BEIJING: Singles Day, the annual one-day online sales festival promoted by ecommerce giant Alibaba, is set to break records again this year in terms of both the volume and value of transactions.

Last year saw 467m transactions completed on November 11, and a leading partner of Alibaba's is bracing for a potential 30% increase on that figure, the South China Morning Post reported.

"We are fully prepared for deliveries, even if the deal number breaks through 600m," said Judy Tong, chief executive of Cainiao Network Technology, which handles transaction data on Taobao and Tmall, and coordinates deliveries. It has links with the top 15 delivery firms in China, and currently processes 42m packages a day.

Separately, a securities' analyst has predicted that sales will top 130bn yuan ($19.5bn) on Singles Day.

"This year, we anticipate more brands will have their celebrity endorsers take part in live webcasts of Singles Day marketing campaigns in order to interact directly with consumers," explained Ray Zhao of Guotai Junan Securities.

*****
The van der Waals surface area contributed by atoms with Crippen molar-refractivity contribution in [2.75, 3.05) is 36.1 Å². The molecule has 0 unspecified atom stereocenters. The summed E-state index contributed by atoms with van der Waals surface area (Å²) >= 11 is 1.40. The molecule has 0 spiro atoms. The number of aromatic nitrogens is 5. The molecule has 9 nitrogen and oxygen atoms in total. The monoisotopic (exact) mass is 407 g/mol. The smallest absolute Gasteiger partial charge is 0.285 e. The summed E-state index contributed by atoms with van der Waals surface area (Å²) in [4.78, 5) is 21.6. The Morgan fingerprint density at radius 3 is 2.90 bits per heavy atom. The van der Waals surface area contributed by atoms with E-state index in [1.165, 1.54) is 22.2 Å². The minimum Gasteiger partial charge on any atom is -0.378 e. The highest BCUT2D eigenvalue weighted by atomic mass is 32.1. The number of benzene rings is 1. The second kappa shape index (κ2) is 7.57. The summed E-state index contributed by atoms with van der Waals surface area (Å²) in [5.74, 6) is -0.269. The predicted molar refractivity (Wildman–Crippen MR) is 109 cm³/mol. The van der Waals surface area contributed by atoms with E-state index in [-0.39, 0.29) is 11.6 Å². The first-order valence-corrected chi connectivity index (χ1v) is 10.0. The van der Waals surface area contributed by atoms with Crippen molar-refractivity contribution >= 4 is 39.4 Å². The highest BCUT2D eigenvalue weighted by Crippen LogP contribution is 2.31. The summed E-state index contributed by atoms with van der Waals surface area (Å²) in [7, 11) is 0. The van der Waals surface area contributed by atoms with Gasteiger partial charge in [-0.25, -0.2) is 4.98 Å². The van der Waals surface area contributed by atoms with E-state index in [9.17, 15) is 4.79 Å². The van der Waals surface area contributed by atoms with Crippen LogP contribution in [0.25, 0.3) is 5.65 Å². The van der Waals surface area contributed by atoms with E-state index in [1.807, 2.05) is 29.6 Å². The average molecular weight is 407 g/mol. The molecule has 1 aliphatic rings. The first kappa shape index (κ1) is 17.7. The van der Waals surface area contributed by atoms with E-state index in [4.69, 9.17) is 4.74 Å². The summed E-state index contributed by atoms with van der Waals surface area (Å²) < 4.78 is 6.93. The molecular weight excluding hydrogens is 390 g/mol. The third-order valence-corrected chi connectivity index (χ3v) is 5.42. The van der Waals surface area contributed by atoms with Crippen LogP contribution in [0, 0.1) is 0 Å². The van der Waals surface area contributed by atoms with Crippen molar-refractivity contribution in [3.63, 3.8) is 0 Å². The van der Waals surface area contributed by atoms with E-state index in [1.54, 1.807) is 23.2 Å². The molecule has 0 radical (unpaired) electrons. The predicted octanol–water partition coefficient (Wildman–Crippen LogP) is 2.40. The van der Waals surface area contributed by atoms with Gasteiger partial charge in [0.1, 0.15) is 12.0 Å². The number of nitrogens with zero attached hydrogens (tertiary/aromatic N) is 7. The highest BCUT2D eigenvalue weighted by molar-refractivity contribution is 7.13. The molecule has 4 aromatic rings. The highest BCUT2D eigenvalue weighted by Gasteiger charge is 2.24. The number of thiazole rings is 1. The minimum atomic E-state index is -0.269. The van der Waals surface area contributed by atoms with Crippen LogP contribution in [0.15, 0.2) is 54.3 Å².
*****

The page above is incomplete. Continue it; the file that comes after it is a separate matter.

He added that other media portals owned by Alibaba – such as video platform Youku Tudou – would be able to direct traffic to Taobao to boost transactions.

Analysts also welcomed the internet giant's growing use of data to sell more products, a development that extends beyond the online sphere into bricks and mortar, as Danfeng Li, Alibaba Group's Director of Big Data and Technology, outlined to Warc earlier this year.

Alibaba sees itself as a link between the two sectors: one with an abundance of customer data, and one struggling to fill the gaps.

"The reason we help offline merchants is a lot of brands are born on Alibaba's platform and become so big that they open bricks and mortar stores in the cities, so people can touch and feel their products. And vice versa – a lot of offline businesses want to get online with Alibaba," he explained.

The company has around 20,000 consumer data models based on specific behaviours or demographics, and some of these models have up to one million Chinese customers.

Data sourced from South China Morning Post; additional content by Warc staff